By Melinda Munson
Skagway likes to win. Team Alaska, an ice carving group based in town, won the people’s choice and juried competition at January’s World Snow Festival in Switzerland. Skagway School consistently places in the top one percent of the state for overall test scores. There is, however, an area in which Skagway lags. The 2020 census.
Held once every 10 years, the census collects information used to allocate an estimated $1.5 trillion a year in federal funds to state and local governments, nonprofits, businesses and households. The money helps fund resources such as hospitals and emergency services. The data is also used to determine political boundaries in state legislatures.
Out of 19 Southeast Alaska communities, Skagway currently sits in 16th place with a census participation rate of 4.1%.
“As the country’s largest and least populated state, Alaska has one of the hardest populations to count … an undercount of Alaskans means our state fails to receive its fair share of federal resources,” Alaska Counts stated on its website. Alaska Counts is a non-partisan coalition, created by the Alaska nonprofit support organization the Foraker Group, which aims to educate Alaskans about the 2020 census.
According to Alaska Counts, in 2010, Alaska had the lowest census participation rate in the county at 64%.
“A similar undercount of our state in 2020 means Alaska will not receive its full share of federal funding for the following 10 years,” Alaska Counts said.
Skagway has some unique challenges when it comes to the census. It’s a town where street addresses are often ignored in favor of descriptions: the green house with the pink garage or the new modular on 8th. In 2019, Skagway’s buildings were re-numbered in an update to aid emergency services. This means some residents might not even know their legal house address.
Kaitlyn Jared, executive director of Skagway Development Corp., warned Skagwegians not to expect a letter from the Census Bureau with an invitation to participate and an accompanying code, called a Census ID.
“People should not expect to see a code in the mail,” she said. Jared explained that invitation letters are only sent to physical addresses. Both Skagway and Dyea rely on post office boxes and street delivery is not an option.
“It’s best to get online and bypass the code,” Jared said. Residents can report their household information at www.my2020census.gov. Those without codes can start the questionnaire. Below the ID field is a link that says: “If you do not have a Census ID, click here.”
Participants who complete the census online should finish their entry in one sitting, as there is no way to save the form. Jared reminded filers that the questions pertain to April 1, National Census Day. This means answers should reflect an individual’s situation as it was on the first of April, not the day they are filling out the form.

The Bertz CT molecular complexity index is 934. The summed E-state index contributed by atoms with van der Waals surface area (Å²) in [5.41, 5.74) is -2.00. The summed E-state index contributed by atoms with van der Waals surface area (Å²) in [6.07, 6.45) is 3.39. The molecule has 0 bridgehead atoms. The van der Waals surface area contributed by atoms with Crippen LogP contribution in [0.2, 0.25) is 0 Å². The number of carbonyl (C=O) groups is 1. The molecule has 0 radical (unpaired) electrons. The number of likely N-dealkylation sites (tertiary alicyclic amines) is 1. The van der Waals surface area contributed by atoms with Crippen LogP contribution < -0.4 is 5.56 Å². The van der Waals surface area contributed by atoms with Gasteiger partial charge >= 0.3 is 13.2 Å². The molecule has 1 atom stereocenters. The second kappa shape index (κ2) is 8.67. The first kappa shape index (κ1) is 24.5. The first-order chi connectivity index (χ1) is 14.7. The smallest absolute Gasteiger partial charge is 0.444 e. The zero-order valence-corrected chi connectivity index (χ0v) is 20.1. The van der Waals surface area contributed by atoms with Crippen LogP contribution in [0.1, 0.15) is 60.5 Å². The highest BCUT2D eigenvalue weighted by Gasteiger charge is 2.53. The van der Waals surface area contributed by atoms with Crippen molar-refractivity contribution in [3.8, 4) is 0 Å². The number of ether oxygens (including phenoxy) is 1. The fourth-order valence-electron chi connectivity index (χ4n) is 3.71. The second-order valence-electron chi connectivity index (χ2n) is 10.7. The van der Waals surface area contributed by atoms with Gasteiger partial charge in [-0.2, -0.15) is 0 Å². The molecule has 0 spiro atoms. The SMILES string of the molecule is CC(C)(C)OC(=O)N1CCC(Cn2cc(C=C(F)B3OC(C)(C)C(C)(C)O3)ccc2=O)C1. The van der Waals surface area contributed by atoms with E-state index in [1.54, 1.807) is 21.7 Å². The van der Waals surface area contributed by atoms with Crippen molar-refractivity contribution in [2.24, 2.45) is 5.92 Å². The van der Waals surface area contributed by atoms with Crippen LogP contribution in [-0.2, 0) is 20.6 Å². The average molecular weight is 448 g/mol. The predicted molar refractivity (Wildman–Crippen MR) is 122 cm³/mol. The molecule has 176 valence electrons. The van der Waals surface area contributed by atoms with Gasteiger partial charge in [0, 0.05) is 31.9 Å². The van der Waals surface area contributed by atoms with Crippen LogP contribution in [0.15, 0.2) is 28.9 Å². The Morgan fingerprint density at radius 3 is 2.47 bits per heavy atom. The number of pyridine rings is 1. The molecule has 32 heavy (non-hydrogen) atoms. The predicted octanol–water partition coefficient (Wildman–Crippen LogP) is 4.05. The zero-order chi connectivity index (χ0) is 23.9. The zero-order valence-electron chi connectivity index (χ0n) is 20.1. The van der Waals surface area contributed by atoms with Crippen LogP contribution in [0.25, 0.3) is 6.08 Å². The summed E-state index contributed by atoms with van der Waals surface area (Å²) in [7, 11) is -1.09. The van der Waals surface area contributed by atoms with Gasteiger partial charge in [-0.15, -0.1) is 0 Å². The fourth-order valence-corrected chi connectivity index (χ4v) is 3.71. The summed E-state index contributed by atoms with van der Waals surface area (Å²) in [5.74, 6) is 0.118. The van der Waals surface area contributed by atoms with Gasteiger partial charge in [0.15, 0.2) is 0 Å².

Residents who don’t have online access can complete the census via telephone by calling 844-330-2020. There is an option to request a callback instead of waiting on hold.
Due to COVID-19, the Census Bureau suspended all field data activities in March. As a result, Skagway workers who would have been hired by the bureau to canvas neighborhoods have been placed on hold. The Census Bureau said it plans to reopen field offices “as quickly as possible following June 1.”
By law, the Census Bureau is required to deliver the count to the country’s president on Dec. 31, 2020. The bureau said it plans to seek congressional approval to extend the deadline to April 30, 2021.
The 2020 census does not have a citizenship question. President Donald Trump’s push to include a question inquiring about a respondent’s citizenship status was rejected by the U.S. Supreme Court in June 2019. Chief Justice John Roberts wrote that the “question appears to be contrived.” He added that executive branch members should “offer genuine justifications for important decisions, reasons that can be scrutinized by courts and the interested public.” Many advocates feared a citizenship question would dampen participation from non-U.S. citizens.
Information gathered in the census is confidential and census workers swear an oath to protect private data. It is a felony to improperly disclose such information, punishable by a $250,000 fine and up to five years in prison.
By law, the Census Bureau cannot share a person’s information with immigration enforcement, law enforcement agencies or government benefit programs. Landlords and employers do not have access to census responses.
As of April 13, 48% of households across the United States responded to the census. Jared hopes that more Skagway residents will take the time to fill out the census. Residents who don’t know their physical addresses should ask their landlords or contact the municipality.